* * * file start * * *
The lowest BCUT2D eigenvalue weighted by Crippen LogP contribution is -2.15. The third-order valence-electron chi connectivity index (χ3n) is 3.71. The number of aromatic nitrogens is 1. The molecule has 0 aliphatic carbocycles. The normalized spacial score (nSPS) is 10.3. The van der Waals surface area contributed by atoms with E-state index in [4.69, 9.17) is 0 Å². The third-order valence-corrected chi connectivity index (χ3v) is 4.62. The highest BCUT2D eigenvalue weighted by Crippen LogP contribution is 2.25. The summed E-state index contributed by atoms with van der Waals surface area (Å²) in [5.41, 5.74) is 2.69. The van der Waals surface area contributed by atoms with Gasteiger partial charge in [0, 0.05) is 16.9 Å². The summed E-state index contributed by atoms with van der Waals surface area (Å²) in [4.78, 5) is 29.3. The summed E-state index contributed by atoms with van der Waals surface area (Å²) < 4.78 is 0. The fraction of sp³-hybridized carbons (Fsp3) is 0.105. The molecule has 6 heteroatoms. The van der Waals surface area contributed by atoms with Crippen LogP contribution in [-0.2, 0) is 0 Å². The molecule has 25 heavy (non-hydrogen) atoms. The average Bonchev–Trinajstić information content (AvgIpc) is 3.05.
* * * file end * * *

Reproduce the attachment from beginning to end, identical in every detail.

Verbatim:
The lowest BCUT2D eigenvalue weighted by Crippen LogP contribution is -2.15. The third-order valence-electron chi connectivity index (χ3n) is 3.71. The number of aromatic nitrogens is 1. The molecule has 0 aliphatic carbocycles. The normalized spacial score (nSPS) is 10.3. The van der Waals surface area contributed by atoms with E-state index in [4.69, 9.17) is 0 Å². The third-order valence-corrected chi connectivity index (χ3v) is 4.62. The highest BCUT2D eigenvalue weighted by Crippen LogP contribution is 2.25. The summed E-state index contributed by atoms with van der Waals surface area (Å²) in [5.41, 5.74) is 2.69. The van der Waals surface area contributed by atoms with Gasteiger partial charge in [0, 0.05) is 16.9 Å². The summed E-state index contributed by atoms with van der Waals surface area (Å²) in [4.78, 5) is 29.3. The summed E-state index contributed by atoms with van der Waals surface area (Å²) < 4.78 is 0. The fraction of sp³-hybridized carbons (Fsp3) is 0.105. The molecule has 6 heteroatoms. The van der Waals surface area contributed by atoms with Crippen LogP contribution in [-0.2, 0) is 0 Å². The molecule has 25 heavy (non-hydrogen) atoms. The average Bonchev–Trinajstić information content (AvgIpc) is 3.05.